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More on the Dangers of Price Controls

Here’s a letter to National Review’s The Corner:


Andrew Stuttaford nicely reviews many of the reasons why the imposition of price controls would be “an act of remarkable economic destructiveness” (“Price Controls: An ‘Absurdity’ for the Generations,” May 14). There’s an additional reason worth noting; it’s one famously explained nearly 80 years ago by F.A. Hayek.

Market prices transmit information that’s indispensable if consumers and producers are to act in ways that are consistent with the realities of underlying market conditions. When, for example, the price of gasoline rises relative to those of other goods – when prices at the pump rise relative to the prices of goods from lubricants to lipstick, and from naphtha to nylon – producers are notified that more profits are to be earned by producing more gasoline, while consumers are notified that gasoline is now less abundant than it was earlier and, therefore, they should reduce their consumption of it.

Government-imposed price controls block the flow of this information – information that is always indispensable, but the need for which is especially acute when humanity is beset with calamities such as war, natural disasters, and pandemic-inspired lockdowns. As Mercatus Center Senior Fellow Rosolino Candela says,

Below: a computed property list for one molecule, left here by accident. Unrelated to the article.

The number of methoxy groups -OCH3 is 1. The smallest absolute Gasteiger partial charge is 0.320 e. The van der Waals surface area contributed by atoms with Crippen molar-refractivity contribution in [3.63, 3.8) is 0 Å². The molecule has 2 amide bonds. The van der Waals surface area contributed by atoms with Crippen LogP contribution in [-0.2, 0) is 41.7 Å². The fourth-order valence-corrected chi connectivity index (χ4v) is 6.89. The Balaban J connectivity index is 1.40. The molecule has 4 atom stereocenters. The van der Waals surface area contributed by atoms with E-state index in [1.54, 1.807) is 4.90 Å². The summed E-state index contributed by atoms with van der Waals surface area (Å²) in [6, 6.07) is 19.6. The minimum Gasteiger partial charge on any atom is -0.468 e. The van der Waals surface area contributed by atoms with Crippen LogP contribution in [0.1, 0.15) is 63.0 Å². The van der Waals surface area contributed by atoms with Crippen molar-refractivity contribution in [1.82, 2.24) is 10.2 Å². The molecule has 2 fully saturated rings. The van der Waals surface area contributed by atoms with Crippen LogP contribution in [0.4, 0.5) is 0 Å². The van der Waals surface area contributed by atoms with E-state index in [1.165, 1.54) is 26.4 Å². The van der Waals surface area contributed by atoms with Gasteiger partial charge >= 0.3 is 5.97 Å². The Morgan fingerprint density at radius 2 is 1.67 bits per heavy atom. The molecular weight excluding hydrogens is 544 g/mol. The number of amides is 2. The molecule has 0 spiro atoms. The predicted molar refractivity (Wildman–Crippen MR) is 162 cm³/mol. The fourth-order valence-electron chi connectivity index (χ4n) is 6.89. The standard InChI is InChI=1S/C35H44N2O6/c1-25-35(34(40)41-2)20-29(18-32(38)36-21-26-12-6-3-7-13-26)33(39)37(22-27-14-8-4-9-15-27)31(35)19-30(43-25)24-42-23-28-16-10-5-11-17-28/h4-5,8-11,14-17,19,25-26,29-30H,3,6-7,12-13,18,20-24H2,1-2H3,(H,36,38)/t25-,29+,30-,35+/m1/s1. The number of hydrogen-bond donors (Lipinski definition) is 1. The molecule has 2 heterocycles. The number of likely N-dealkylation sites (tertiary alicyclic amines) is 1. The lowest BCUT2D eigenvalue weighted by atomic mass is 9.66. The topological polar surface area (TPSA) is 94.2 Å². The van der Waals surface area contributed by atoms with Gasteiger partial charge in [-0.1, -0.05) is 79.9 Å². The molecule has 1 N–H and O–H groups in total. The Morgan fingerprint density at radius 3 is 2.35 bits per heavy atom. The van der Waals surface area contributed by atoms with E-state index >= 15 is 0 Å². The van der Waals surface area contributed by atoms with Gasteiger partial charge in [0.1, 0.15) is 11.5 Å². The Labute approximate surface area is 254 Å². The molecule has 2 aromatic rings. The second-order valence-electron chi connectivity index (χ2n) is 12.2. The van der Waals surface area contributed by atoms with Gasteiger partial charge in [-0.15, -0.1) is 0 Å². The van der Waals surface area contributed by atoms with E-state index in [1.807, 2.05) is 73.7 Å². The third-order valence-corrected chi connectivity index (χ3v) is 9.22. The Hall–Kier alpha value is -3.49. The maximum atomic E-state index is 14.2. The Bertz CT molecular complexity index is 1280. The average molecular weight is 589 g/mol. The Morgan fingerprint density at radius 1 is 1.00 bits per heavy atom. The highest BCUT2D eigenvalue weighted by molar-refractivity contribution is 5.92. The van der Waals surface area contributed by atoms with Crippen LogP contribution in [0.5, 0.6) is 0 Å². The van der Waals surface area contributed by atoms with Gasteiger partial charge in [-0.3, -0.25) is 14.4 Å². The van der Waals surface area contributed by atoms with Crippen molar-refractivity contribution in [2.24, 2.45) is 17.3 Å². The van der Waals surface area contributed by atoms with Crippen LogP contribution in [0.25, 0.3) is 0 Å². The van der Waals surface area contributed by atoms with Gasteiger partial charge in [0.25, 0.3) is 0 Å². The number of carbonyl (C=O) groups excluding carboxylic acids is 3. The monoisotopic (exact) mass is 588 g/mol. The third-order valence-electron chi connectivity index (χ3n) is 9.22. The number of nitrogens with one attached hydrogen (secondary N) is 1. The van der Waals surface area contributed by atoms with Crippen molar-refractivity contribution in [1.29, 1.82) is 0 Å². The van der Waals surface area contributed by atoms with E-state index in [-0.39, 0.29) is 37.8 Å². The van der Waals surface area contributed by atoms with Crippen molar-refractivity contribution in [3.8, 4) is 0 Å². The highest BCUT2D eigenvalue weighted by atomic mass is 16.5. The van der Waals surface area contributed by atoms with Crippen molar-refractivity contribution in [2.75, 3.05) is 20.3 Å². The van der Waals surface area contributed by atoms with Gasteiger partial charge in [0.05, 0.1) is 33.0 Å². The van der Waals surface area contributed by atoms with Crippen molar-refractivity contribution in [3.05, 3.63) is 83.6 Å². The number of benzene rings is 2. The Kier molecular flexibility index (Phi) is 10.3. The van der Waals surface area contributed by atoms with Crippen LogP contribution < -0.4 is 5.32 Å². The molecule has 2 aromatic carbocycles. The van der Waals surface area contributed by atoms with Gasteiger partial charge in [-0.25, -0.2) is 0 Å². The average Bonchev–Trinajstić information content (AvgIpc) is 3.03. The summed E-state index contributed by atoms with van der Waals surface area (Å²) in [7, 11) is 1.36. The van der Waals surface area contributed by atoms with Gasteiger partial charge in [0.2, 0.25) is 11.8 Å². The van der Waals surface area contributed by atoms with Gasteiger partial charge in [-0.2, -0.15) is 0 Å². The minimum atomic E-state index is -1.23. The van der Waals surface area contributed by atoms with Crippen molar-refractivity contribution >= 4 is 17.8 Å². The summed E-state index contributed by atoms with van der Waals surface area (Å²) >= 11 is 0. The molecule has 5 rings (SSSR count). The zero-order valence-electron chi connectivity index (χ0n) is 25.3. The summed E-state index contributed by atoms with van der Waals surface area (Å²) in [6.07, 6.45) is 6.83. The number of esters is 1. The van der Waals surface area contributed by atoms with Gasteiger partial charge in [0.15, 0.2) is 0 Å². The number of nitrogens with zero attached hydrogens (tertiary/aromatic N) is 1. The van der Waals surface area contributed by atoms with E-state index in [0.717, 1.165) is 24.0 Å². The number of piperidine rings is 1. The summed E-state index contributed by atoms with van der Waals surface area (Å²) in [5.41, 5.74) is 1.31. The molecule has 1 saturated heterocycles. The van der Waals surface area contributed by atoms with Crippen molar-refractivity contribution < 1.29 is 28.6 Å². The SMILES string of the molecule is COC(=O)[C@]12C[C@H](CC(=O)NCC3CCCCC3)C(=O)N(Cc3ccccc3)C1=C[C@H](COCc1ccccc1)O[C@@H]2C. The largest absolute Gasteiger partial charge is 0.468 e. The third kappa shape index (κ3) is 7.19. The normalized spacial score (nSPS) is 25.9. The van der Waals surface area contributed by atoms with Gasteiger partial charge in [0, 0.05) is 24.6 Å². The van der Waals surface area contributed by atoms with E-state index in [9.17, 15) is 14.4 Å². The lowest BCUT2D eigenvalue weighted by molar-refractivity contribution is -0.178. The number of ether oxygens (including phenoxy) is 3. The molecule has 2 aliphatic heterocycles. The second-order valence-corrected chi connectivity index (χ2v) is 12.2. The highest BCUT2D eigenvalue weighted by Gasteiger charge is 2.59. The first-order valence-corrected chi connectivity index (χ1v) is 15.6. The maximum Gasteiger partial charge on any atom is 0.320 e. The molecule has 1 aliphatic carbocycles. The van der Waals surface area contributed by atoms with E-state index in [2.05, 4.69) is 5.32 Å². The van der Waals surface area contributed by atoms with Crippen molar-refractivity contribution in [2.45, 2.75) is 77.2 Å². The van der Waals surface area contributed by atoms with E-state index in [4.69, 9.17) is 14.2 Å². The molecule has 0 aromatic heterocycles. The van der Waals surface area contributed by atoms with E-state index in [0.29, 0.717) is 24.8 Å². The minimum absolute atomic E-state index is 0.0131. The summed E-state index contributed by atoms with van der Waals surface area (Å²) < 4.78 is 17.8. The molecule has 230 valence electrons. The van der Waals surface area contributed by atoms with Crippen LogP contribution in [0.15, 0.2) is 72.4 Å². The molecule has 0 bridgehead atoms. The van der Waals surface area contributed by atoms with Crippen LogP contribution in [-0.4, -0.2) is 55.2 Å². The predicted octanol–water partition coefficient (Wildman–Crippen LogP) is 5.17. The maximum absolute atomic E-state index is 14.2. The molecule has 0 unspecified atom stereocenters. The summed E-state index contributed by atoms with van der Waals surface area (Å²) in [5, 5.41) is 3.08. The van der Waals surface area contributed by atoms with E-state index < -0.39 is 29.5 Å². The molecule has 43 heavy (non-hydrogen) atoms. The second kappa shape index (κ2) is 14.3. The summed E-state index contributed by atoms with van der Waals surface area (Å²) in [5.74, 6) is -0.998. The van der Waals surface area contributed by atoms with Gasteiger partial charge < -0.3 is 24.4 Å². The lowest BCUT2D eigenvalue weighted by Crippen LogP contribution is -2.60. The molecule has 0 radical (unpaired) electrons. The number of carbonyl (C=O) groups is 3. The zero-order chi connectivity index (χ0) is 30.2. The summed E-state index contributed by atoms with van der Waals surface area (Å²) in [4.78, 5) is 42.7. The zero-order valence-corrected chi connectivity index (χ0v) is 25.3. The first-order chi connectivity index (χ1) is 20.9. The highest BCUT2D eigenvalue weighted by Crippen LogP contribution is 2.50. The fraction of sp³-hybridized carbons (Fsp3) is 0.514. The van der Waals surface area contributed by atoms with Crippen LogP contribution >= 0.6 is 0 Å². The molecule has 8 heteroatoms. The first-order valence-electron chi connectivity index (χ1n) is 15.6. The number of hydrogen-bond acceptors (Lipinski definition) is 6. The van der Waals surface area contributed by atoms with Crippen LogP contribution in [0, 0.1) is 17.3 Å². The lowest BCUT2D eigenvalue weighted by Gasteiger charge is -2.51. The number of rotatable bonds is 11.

Inhibiting the ability for consumers to communicate their demand to sellers through price controls is analogous to cutting a telephone cord in the middle of an emergency phone call.

Nancy Pelosi, Elizabeth Warren, and all others who now clamor for price controls clamor, in effect, to suppress the information necessary for the global economy to relieve today’s intense consumer distress.

Donald J. Boudreaux
Professor of Economics
Martha and Nelson Getchell Chair for the Study of Free Market Capitalism at the Mercatus Center
George Mason University
Fairfax, VA 22030